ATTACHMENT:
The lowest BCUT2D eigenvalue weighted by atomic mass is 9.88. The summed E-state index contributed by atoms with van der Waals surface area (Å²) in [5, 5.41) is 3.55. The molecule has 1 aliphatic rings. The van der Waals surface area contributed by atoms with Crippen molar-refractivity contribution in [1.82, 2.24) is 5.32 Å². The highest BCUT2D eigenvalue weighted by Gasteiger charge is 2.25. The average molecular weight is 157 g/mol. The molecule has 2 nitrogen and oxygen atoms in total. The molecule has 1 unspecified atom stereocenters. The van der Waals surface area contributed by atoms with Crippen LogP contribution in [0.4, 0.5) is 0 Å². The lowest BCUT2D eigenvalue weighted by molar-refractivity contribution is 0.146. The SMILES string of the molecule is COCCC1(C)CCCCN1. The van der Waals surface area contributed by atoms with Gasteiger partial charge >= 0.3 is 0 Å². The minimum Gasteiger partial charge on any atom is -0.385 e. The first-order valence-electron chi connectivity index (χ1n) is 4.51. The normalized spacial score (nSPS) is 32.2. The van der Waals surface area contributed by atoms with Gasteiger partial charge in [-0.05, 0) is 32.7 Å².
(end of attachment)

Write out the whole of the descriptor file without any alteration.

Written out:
The lowest BCUT2D eigenvalue weighted by atomic mass is 9.88. The summed E-state index contributed by atoms with van der Waals surface area (Å²) in [5, 5.41) is 3.55. The molecule has 1 aliphatic rings. The van der Waals surface area contributed by atoms with Crippen molar-refractivity contribution in [1.82, 2.24) is 5.32 Å². The highest BCUT2D eigenvalue weighted by Gasteiger charge is 2.25. The average molecular weight is 157 g/mol. The molecule has 2 nitrogen and oxygen atoms in total. The molecule has 1 unspecified atom stereocenters. The van der Waals surface area contributed by atoms with Crippen LogP contribution in [0.4, 0.5) is 0 Å². The lowest BCUT2D eigenvalue weighted by molar-refractivity contribution is 0.146. The SMILES string of the molecule is COCCC1(C)CCCCN1. The van der Waals surface area contributed by atoms with Gasteiger partial charge >= 0.3 is 0 Å². The minimum Gasteiger partial charge on any atom is -0.385 e. The first-order valence-electron chi connectivity index (χ1n) is 4.51. The normalized spacial score (nSPS) is 32.2. The van der Waals surface area contributed by atoms with Gasteiger partial charge in [-0.05, 0) is 32.7 Å².